The Dead Wont Die, And Neither Will Our Culture
Updated: Jun 23, 2019
You have to hand it to Jim Jarmusch. To release a zombie comedy several years past the genre’s moment either takes some serious cojones or a complete obliviousness to contemporary culture. The very notion of the words “Jim Jarmusch” and “zombie comedy” are themselves confounding, pairing an indie cinema icon with one of the most populist and low brow of cinematic tropes. Those of us who still nurture fondness for the silver haired auteur could at least hope the director might add some of his signature wit and unique sensibility to the most well worn of subjects.
The reality of the film, sadly, is that there’s barely a whiff of originality here. The film seems to touch on every zombie convention, from literally name checking George Romero right up to a samurai sword wielding female badass, while adding almost nothing of its own.
Jarmusch’s lack of investment in original concept seems almost to ring of contempt for the genre, as if the entire film itself was a single act of trolling. This could be conceivable if the director’s true targets weren’t already made painfully obvious. Zombies stumble around groaning not the traditional “brains” but words like: “fashion”, “coffee”, “chardonnay”, or “guitars” to convey the addictions they had in life. If that weren’t blunt enough, there’s a wise hermit in the woods (Tom Waits) delivering monologues about what “capitalist” zombies we’ve all become.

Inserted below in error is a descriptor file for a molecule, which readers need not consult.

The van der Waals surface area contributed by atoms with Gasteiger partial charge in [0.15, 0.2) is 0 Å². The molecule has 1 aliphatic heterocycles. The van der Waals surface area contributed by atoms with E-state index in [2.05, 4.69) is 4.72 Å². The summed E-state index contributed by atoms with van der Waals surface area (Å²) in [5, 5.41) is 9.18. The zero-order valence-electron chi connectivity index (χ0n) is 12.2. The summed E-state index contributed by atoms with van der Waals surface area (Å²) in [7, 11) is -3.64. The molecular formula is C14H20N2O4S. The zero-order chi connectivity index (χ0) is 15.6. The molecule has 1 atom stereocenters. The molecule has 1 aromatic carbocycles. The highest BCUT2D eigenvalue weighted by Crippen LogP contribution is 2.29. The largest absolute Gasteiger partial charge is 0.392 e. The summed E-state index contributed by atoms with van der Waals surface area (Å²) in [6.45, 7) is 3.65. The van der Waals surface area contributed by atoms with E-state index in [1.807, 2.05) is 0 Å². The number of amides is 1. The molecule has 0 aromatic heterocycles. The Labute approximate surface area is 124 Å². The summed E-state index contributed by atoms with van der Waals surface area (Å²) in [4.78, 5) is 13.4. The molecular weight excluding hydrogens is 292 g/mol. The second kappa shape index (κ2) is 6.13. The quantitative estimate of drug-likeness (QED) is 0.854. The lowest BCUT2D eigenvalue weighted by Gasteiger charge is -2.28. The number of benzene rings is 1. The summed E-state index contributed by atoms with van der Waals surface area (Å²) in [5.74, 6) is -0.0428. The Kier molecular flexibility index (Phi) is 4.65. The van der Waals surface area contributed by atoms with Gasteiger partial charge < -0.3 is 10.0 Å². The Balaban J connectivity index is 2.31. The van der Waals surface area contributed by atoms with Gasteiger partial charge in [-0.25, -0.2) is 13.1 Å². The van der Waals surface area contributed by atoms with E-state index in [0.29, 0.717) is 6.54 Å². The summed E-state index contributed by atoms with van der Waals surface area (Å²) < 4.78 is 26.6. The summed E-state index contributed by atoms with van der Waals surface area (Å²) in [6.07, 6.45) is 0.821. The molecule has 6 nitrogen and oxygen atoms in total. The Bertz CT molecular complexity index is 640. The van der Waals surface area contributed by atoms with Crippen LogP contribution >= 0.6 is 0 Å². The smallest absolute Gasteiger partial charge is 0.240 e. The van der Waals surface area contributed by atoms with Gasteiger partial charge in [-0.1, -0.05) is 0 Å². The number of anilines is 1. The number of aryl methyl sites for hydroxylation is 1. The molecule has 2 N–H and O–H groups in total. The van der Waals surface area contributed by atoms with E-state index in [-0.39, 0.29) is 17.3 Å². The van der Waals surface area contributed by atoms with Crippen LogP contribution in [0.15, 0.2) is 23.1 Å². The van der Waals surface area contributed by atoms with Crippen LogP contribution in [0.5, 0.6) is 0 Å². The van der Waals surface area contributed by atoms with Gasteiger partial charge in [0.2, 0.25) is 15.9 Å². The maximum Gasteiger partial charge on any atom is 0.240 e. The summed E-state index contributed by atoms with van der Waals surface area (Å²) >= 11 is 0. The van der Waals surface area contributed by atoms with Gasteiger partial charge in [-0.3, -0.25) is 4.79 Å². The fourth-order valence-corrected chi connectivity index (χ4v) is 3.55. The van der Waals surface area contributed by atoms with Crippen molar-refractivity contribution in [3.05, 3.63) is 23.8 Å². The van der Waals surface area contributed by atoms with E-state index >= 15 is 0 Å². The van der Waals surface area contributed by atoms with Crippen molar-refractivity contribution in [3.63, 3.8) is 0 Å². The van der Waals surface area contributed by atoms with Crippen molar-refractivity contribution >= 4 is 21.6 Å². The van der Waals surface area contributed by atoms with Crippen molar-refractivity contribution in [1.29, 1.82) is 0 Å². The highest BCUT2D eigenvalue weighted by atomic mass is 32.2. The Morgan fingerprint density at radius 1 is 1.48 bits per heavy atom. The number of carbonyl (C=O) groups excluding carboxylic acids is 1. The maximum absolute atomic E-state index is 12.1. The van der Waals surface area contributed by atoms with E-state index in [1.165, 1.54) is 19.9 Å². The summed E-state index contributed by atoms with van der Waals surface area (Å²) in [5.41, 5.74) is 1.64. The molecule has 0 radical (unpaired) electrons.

Aside from saying “what a fucking world” (literally the last lines of the movie) It’s hard to know what the justification for this film is at all or why it was able to attract such A-List talent, which includes Bill Murray, Adam Driver, Tilda Swinton, Steve Buscemi, Danny Glover, Iggy Pop, Rosie Perez, and Karol Kane, amongst others.
Given Jarmusch’s cinematic status, it’s conceivable he will always be able to procure investors and great actors, despite the fact that it would be appropriate to make the “walking dead’ comparison to Jim Jarmusch’s post Broken Flowers (2005) output (if it hadn’t already been used ad nauseam to describe the irony of the everlasting life of the series of the same name).
The fact that independent investors will still finance a “zombie comedy” at this point in time speaks to another ghoulish facet of culture: the fact that is nothing is now allowed to die. From perfect one off season shows that are made to continue, such as, Big Little Lies, or True Detective, to the shows long since gone that are resurrected for no good reason other than that they used to be popular, like; Arrested Development, or Deadwood. Again and again, content providers seem happy to keep replaying the same hits like a tired classic rock radio station from the 90s.
This might seem benign if it weren’t for the super saturated media landscape and the difficulty of truly original ideas breaking through the morass. How much attention does this curdled, bitter corpse of a film have to demand from us? And how much better would it be if it’s investor’s money went to more deserving projects? If we want our arts, culture and society to progress we’re going to have to demand the dead be allowed to stay dead. At the very least, give us some fresh brains to munch on. - Luke Rogers